A month after federal regulators ordered it to disclose how its practices affect children and teenagers, TikTok is tightening its privacy practices for the under-18 crowd.
Starting on Wednesday, the default privacy setting for accounts with users aged 13 to 15 will be private. That means only someone the user approves as a follower can view their videos, which was not the case previously. But teens can still change this setting to public if they want.
Older teenagers won’t see this default setting change. For users aged 16 or 17, the default setting to let people download the videos they created will now be “off,” rather than “on.”
TikTok is also blocking users’ ability to download videos created by those 15 or younger. This age group will also see direct messaging restricted and won’t be able to host live streams.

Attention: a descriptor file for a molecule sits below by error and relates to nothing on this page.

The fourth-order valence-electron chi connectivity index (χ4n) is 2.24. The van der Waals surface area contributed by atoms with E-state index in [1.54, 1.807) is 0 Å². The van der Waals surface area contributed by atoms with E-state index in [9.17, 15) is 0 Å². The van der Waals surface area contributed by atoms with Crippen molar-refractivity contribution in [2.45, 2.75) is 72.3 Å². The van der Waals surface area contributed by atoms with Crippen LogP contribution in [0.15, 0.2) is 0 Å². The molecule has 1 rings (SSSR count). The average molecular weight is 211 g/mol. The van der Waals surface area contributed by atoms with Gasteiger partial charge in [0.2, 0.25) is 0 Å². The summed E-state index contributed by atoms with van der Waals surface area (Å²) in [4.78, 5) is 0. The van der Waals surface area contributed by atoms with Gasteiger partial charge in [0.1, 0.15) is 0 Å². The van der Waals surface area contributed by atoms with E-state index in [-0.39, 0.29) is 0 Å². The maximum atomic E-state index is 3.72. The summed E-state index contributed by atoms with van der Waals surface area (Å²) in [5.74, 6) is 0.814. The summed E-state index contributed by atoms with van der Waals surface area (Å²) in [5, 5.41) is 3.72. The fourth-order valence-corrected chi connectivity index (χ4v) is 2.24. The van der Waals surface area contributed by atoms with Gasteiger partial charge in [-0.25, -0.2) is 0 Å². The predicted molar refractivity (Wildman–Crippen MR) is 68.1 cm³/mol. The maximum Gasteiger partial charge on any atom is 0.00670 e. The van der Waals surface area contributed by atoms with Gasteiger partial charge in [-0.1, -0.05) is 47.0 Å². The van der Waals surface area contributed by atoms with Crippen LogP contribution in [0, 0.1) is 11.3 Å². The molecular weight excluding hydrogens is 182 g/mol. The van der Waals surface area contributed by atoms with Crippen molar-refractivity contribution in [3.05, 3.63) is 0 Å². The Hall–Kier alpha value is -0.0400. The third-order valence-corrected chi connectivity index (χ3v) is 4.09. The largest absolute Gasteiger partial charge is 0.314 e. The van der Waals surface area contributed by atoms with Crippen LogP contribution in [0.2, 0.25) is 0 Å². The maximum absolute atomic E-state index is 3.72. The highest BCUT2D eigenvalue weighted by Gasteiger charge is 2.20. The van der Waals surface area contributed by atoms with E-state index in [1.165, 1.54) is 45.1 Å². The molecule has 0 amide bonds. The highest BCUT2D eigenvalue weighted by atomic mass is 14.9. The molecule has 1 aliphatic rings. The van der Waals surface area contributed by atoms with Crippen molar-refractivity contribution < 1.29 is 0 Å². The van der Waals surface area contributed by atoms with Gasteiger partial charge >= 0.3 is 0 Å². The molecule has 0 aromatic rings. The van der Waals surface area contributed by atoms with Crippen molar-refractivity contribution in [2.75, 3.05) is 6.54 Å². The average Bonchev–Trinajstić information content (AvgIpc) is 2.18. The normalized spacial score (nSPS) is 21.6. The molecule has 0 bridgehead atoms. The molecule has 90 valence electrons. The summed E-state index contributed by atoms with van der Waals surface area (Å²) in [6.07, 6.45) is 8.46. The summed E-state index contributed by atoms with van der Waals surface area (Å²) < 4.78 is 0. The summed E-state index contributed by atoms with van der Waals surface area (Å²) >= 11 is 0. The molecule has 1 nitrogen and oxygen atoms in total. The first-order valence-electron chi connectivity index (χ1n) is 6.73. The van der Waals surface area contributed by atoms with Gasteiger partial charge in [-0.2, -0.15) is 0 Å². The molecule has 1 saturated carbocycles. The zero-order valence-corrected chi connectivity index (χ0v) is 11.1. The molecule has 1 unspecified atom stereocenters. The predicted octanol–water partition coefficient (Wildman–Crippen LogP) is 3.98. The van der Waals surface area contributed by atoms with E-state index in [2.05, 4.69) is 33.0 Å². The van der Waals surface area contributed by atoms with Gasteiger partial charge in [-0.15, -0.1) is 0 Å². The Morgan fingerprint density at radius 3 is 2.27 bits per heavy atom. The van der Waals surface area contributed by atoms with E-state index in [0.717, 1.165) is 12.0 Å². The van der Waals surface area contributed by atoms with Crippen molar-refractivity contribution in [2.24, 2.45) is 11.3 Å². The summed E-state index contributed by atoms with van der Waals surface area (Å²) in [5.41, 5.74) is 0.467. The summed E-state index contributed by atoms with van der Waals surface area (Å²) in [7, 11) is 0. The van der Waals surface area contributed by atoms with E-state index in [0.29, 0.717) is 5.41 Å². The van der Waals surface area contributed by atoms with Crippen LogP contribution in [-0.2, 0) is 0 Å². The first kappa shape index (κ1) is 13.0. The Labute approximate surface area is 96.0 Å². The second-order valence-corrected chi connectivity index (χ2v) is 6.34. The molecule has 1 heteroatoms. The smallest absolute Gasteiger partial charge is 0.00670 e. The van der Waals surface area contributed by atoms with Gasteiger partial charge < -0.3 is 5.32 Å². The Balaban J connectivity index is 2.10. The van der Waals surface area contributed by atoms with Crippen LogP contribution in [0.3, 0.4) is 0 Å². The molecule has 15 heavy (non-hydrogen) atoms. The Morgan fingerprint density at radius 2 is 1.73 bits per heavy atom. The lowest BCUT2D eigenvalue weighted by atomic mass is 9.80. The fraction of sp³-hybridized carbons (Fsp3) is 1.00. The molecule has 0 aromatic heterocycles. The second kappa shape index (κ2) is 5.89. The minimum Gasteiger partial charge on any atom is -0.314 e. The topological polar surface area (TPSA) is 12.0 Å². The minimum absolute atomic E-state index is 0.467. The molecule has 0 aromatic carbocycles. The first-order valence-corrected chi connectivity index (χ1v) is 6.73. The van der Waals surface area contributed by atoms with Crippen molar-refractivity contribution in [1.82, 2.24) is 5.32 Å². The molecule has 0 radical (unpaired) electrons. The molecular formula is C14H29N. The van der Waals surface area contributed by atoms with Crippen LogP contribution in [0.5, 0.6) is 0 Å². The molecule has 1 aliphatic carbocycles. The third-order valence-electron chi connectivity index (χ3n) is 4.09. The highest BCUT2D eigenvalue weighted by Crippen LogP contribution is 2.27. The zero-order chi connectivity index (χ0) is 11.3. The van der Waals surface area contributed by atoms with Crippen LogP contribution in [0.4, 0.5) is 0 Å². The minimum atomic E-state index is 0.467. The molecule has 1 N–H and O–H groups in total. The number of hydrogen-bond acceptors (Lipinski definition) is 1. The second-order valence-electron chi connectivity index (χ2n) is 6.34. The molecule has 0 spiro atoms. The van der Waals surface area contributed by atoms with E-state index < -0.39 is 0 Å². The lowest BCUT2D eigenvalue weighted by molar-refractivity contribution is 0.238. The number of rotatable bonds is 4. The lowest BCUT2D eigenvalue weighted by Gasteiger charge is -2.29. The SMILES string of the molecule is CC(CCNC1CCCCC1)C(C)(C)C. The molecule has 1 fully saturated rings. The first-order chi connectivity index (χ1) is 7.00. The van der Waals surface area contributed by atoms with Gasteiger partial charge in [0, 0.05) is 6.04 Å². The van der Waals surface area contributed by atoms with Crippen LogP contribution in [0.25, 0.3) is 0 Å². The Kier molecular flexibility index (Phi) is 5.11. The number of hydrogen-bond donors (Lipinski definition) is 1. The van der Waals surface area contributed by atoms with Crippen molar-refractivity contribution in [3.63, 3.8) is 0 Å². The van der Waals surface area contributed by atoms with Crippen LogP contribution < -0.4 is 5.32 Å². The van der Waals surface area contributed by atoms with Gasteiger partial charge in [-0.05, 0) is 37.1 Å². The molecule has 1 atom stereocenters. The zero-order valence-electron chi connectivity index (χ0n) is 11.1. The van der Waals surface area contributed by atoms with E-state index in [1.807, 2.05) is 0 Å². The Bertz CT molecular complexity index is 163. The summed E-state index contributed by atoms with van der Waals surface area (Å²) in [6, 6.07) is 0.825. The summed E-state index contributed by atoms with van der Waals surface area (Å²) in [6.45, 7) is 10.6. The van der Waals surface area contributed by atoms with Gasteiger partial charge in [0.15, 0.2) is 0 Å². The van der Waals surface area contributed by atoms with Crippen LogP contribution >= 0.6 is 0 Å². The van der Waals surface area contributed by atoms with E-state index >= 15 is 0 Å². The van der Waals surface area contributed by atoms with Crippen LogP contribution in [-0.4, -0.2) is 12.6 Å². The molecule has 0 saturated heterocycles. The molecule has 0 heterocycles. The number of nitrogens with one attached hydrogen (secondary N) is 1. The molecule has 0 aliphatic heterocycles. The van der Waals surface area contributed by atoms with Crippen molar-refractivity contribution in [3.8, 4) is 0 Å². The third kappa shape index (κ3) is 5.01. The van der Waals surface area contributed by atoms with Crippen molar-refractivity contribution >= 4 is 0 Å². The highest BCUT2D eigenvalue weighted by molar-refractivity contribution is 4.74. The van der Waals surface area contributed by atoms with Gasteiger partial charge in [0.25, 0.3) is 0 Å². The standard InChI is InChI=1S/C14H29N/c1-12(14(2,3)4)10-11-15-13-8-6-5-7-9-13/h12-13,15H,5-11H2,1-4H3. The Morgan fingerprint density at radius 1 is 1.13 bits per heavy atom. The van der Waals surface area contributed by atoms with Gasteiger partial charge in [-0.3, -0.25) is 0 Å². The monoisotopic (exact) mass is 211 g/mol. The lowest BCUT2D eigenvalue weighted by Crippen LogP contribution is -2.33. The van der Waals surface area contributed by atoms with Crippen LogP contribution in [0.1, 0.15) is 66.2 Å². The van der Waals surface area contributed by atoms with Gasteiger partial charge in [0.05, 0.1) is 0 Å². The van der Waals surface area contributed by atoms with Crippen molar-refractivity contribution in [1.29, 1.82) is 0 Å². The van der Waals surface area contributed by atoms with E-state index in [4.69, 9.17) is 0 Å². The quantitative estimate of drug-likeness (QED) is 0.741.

TikTok is wildly popular with teenagers and younger kids. A feature called TikTok for Younger Users offers pre-selected, “age appropriate” videos. The feature was added after TikTok’s predecessor, Musica.ly, settled FTC allegations that it illegally collected personal information from children. It also agreed to pay $5.7 million.
A tool called “family pairing,” meanwhile, lets parents link their TikTok account to their teen’s to enable content and privacy settings.
Last month, the Federal Trade Commission asked TikTok’s parent company, along with Facebook, Twitter, Amazon and five other social media companies to provide detailed information on how they collect and use consumers’ personal data and how their practices affect children and teens.
TikTok users are asked to put in their birthday when they sign up for the service, but, as with other social media platforms, there is no real verification to ensure it is accurate.